The man, naked but for a loincloth and his weapons – spear, bow and arrow, knife, and rope – moved silently through the forest as did the man-eater behind him. He was moving upwind, and the scent spoor of the carnivore was carried away from him. But he had another keen sense always on guard to warn him of approaching danger, and when one of Numa’s padded paws snapped a little twig, the man wheeled and faced the lion. He dropped the rope, bow, and quiver from his shoulder, let go of the spear he was carrying, and drew his great knife.

September 8:
On this day in 1905, actor Henry Wilcoxon (Harry Frederick Wilcoxon) was born in the British West Indies. Wilcoxon was the leading man is several of Cecil B. DeMille’s films and even served as an associate producer with DeMille on a number of them.
    In 1939 he appeared in “Tarzan Finds A Son,” with Maureen O’Sullivan, Johnny Weissmuller, and Johnny Sheffield. Wilcoxon played Mr. Sandee Sande. Film details are available at:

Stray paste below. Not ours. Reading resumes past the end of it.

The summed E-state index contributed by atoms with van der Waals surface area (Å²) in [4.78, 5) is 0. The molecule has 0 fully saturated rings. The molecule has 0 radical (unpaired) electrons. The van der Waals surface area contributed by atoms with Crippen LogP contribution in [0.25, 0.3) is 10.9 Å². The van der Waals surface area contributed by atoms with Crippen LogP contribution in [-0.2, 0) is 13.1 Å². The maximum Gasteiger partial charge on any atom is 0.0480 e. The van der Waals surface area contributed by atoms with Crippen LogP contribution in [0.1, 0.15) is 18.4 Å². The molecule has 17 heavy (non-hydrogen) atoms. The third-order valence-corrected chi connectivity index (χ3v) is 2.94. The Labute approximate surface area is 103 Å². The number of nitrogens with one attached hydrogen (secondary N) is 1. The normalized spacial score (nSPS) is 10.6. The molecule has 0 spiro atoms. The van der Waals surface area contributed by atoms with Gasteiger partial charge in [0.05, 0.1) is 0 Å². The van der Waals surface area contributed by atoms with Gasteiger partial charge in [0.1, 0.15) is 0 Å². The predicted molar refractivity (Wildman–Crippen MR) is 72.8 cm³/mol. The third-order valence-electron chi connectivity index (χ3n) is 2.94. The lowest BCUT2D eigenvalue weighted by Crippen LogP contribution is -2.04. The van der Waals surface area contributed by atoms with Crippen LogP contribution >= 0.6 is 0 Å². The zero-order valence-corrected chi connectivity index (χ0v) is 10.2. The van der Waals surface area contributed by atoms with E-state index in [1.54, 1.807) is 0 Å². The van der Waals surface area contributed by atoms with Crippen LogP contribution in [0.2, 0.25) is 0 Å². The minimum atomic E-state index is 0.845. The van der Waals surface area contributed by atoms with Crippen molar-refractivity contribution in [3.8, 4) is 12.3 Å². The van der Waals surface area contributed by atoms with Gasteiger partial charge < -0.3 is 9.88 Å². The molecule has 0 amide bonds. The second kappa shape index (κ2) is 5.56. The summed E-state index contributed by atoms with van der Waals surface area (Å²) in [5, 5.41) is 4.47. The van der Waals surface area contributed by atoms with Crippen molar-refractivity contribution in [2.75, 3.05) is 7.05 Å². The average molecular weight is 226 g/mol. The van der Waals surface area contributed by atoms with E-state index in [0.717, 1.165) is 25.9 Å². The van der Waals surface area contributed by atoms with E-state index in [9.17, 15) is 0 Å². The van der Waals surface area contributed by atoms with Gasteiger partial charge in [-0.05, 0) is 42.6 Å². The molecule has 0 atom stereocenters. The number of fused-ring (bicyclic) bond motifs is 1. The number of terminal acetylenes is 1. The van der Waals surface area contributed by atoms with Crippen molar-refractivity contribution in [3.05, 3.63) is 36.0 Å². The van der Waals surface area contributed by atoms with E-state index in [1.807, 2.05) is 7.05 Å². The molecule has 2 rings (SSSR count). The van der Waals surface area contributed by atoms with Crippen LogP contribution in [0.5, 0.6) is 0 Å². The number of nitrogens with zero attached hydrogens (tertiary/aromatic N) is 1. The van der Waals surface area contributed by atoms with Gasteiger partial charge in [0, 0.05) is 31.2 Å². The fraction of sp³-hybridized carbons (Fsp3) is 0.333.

His roles included Marc Antony in 1933’s “Cleopatra,” the vicar in “Mrs. Miniver,” Sir Lancelot in “A Connecticut Yankee in King Arthur’s Court,” and Bishop Fred Pickering in “Caddyshack.” He was the producer or associate producer for “Samson and Delilah,” “The Greatest Show on Earth,” “The Ten Commandments,” and “The Buccaneer.” He has a star on the Hollywood Walk of Fame.
    The drabble for today is “Pastry,” and it was inspired by the plot of “Tarzan Finds A Son.” Interestingly enough in the film “Boy” is identified as the heir to the Greystoke fortunes.


Tarzan and Jane found a child in the jungle and decided to adopt “Boy”, but the Lancing family, knowing Boy was heir to the Greystoke fortunes searched for the child and recognized him. They promised to raise the child plotting to steal his inheritance.

Jane believed their evil lies, but Tarzan objected. The Lancings were captured by Zambeli tribesmen, known to mutilate and kill their captives. Tarzan brought elephants to the rescue.

Tarzan offered the Lancings Italian pastries and ordered them from the jungle.
Mr. Lancing said, “We’ll take the child.”
Tarzan replied, “No! Leave the child. Take the cannoli!”

September 9: